|Edward Francis Murphy|
When Edward was 15 years old, his two year old sister Tabitha died in 1898. She was buried at Anderson-Bethel Cemetery in Littleton, Wetzel County, West Virginia.
On June 22, 1900, Edward lived with his family in the Clay District of Littleton. He was enumerated as Ed.
On April 27, 1910, Edward and his family still lived in the Clay District. He was a teamster in an oil field.
On May 4, 1912, Edward married Cassandra Rebecca Kennedy, daughter of Franklin Scott Kennedy and Edna Elizabeth Booth in Logansport, Marion County, West Virginia. She was listed as Catherine Kennedy on the marriage certificate so I can’t be 100 percent sure this is the correct marriage but I feel good about it. The West Virginia Division of Culture and History website has free online birth, marriage, and death records so I searched on “Murphy” and “Kennedy.” The search results contained eight records with Ed Murphy and Catherine Kennedy appearing to be the logical choice. And, the marriage occurred in Marion County, which is where they lived. As far as I can tell, Edward and Cassandra never had children.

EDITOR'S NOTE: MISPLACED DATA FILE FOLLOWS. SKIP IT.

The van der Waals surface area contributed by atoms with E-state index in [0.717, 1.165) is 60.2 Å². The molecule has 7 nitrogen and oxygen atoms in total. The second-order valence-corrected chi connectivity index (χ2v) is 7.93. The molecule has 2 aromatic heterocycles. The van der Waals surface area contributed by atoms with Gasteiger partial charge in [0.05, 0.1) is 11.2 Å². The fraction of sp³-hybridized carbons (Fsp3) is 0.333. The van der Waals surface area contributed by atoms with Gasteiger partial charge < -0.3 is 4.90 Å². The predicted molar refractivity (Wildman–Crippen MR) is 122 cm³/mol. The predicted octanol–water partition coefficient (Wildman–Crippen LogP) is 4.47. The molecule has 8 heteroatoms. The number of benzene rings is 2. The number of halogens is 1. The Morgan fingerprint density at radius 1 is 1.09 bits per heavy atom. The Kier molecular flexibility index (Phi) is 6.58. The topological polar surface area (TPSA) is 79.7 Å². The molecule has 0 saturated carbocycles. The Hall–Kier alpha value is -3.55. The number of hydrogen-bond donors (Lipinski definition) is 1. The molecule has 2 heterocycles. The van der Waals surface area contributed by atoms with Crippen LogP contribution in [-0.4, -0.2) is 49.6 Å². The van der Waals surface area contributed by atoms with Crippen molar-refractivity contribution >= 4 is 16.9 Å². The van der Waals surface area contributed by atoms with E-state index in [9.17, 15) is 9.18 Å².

|Results of marriage records search|
West Virginia Division of Culture and History website
Edward’s sister Essie died in Warwood, Ohio County, West Virginia on May 25, 1915. I have yet to find her burial location.
On January 13, 1920, Edward and Cassandra lived in Mannington. His occupation was “laborer/drives team.”
Edward’s mother died in Littleton on April 1, 1927. Five days later on April 6, his father died in Mannington from a cerebral hemorrhage. Both of his parents were buried at Anderson-Bethel Cemetery in Littleton.
On April 8, 1930, Edward and Cassandra lived on Rymer Road in Mannington. She was enumerated as Cassie. Edward owned his own home which was valued at $800. He was a laborer doing road construction.
Pearl Harbor was attacked in December 1941 and America became entrenched in World War II. Although an old man of 58 (Siri tells me the life expectancy of a man in 1942 was 62.3 years), Edward registered for the World War II draft in April 1942. He listed the person who would always know his address as his wife, Cassie R. Murphy. They lived in Mannington at R.F.D.I. and did not have a telephone. Edward’s occupation was “self-employed cutting props” in Mannington. That summer, his wife Cassandra died of cervical cancer in Mannington on July 31, 1942. She was buried at Gill and Haught Cemetery, a small family cemetery in Rymer, Marion County, West Virginia. Cassie was just 49 years, 5 months, and 13 days old. The decade ended with the death of two of Edward’s brothers—Arliff who died in Wolf Summit, Harrison County, West Virginia on July 11, 1947 and Charles who died in Littleton on November 16, 1949. Arliff was buried at Anderson-Bethel Cemetery in Littleton and Charles at Thomas Chapel Cemetery in Wetzel County.